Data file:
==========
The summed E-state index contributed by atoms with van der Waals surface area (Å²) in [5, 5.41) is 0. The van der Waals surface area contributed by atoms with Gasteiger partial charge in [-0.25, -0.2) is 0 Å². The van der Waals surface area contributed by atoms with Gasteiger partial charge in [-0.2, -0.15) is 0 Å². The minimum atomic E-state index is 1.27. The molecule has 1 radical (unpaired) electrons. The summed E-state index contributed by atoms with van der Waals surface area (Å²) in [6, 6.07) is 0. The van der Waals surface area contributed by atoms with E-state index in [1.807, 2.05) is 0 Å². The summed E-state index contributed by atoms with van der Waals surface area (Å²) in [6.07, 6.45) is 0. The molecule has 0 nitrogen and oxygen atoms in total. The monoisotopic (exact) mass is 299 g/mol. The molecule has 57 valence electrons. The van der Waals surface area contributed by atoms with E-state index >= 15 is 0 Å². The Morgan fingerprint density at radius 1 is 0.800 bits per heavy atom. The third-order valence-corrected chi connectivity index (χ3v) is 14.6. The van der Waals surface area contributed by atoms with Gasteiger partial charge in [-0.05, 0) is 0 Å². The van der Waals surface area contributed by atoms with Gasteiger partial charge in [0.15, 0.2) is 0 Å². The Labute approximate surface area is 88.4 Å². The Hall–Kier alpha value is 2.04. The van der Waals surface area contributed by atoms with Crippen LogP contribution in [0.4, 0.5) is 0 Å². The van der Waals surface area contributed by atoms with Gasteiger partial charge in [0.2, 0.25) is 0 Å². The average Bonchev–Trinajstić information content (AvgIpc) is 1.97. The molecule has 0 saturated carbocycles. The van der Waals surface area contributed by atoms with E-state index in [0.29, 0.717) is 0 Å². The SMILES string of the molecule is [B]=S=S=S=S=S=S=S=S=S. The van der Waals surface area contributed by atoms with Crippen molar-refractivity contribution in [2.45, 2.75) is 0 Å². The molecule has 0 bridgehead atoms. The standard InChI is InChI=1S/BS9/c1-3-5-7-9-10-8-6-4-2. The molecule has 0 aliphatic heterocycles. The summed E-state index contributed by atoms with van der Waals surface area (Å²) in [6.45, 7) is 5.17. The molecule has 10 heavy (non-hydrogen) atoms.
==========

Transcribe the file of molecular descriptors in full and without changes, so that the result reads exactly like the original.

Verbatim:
The summed E-state index contributed by atoms with van der Waals surface area (Å²) in [5, 5.41) is 0. The van der Waals surface area contributed by atoms with Gasteiger partial charge in [-0.25, -0.2) is 0 Å². The van der Waals surface area contributed by atoms with Gasteiger partial charge in [-0.2, -0.15) is 0 Å². The minimum atomic E-state index is 1.27. The molecule has 1 radical (unpaired) electrons. The summed E-state index contributed by atoms with van der Waals surface area (Å²) in [6, 6.07) is 0. The van der Waals surface area contributed by atoms with E-state index in [1.807, 2.05) is 0 Å². The summed E-state index contributed by atoms with van der Waals surface area (Å²) in [6.07, 6.45) is 0. The molecule has 0 nitrogen and oxygen atoms in total. The monoisotopic (exact) mass is 299 g/mol. The molecule has 57 valence electrons. The van der Waals surface area contributed by atoms with E-state index >= 15 is 0 Å². The Morgan fingerprint density at radius 1 is 0.800 bits per heavy atom. The third-order valence-corrected chi connectivity index (χ3v) is 14.6. The van der Waals surface area contributed by atoms with Gasteiger partial charge in [-0.05, 0) is 0 Å². The van der Waals surface area contributed by atoms with Gasteiger partial charge in [0.15, 0.2) is 0 Å². The Labute approximate surface area is 88.4 Å². The Hall–Kier alpha value is 2.04. The van der Waals surface area contributed by atoms with Crippen LogP contribution in [0.4, 0.5) is 0 Å². The van der Waals surface area contributed by atoms with Gasteiger partial charge in [0.2, 0.25) is 0 Å². The average Bonchev–Trinajstić information content (AvgIpc) is 1.97. The molecule has 0 saturated carbocycles. The van der Waals surface area contributed by atoms with E-state index in [0.29, 0.717) is 0 Å². The SMILES string of the molecule is [B]=S=S=S=S=S=S=S=S=S. The van der Waals surface area contributed by atoms with Crippen molar-refractivity contribution in [2.45, 2.75) is 0 Å². The molecule has 0 bridgehead atoms. The standard InChI is InChI=1S/BS9/c1-3-5-7-9-10-8-6-4-2. The molecule has 0 aliphatic heterocycles. The summed E-state index contributed by atoms with van der Waals surface area (Å²) in [6.45, 7) is 5.17. The molecule has 10 heavy (non-hydrogen) atoms.